Thoughts on solar powered air conditioning for the Dolphin

I have been pondering the ac and solar system in the Toyota motorhome. Mental exercise at this point. I first thought about a window unit ala Pleasure Ways  and Roadtreks.  The idea is to have the batteries be able to power the rear ac going down the road. The problem is that air conditioners are energy pigs.

The small size of the dolphin has an advantage over the bigger motorhomes. I do plan to gut the entire box and rebuild from scratch. Giving this project another advantage. We can tighten up the envelope. We can insulate properly.  Get rid of large windows. Great for views but horrible insulation properties. R1 at best.  Most heat is lost through windows and doors. Then the ceilings. If you are going to need to park it in full sun. Better have a well insulated roof.

After looking at specs for 9000 watt units. Muddling through  ratings, Can’t  manufacture use the same formulas for all units? Anyway, I quickly came to the conclusion that window units used too much power even for the low cost. I did not consider downgrading to a 5000 btu unit. It was not going to cool us down except for a 80 deg night and I want this unit to keep us cool traveling down the interstate without a generator .

I am familiar with mini split systems. The run the spectrum from piece of shit to this might work. The important part here is SEER Rating. The higher the number the less amps or watts it pulls. I am not going to factor in inverter loses. Simply the SEER Rating is a ratio between the watts per hour and the BTU rating. I have found units from 13 seer to 27 seer in 9000 btu models.

lets do the math on the 13 SEER model first. 9000/13 equals 692 watts. Divide the 692 by 12 volts ( our battery working voltage) we get roughly 58 amps out of our batteries. Actually more amps are used because of inverter inefficiency. Working with 220 usable amp hours of  batteries,  3 hours will drain batteries without a charge.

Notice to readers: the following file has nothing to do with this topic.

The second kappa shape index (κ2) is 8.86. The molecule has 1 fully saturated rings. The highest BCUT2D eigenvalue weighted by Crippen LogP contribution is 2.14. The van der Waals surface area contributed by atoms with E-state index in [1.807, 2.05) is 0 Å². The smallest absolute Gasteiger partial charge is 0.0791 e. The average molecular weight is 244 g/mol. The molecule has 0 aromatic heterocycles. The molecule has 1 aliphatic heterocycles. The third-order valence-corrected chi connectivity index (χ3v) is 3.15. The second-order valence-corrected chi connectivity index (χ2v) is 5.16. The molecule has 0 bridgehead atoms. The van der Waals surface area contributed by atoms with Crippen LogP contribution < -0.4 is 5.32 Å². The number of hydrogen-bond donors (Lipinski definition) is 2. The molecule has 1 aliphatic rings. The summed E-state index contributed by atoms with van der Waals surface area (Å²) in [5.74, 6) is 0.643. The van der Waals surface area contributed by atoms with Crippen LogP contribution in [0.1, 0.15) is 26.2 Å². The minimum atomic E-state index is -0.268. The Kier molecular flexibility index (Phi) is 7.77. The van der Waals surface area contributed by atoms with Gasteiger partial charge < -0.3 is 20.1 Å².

When we check out the 27 SEER unit. 9000/22 equals 333 watts and by 12 we get 28 amps an hour out of our bank. Twice as efficient as the 13 SEER.  6 hours easy . That means on a sunny day 400 watts of panels can keep up with this load. The panel manufactures fib a bit on output .  Add 15 percent to your calculations to cover them. 9000/12 equals 33 amps .In the real world figure 26 -28 amps. Pretty sure a heavy duty alternator is capable of keeping up with that going down the road. May need to upgrade some extra components in the charging system. Relays etc.

The down side is this arrangement is two times the cost of the 13 SEER. You get what you pay for!

Another great feature is the ability to run them on smaller inverters. The larger inverters have higher standby losses. We don’t plan on a microwave so the ac would be the heaviest load on the system. A decent pure sine brand in the 1500 watt range , Samlex or equal.

I was going to upgrade the alternator to a heavy duty high output model. Still researching the charge controller from the alternator and the panels. I need a smart charger that can monitor the batteries and handle the ac load as well as a heavy charge rate from the alternator.


The added bonus is we get a heat pump with this package. I was looking at a diesel cab heater for the heat . Open flame heaters really don’t belong in a RV anyway. Another rant another evening.

i would love to hear feedback on this.




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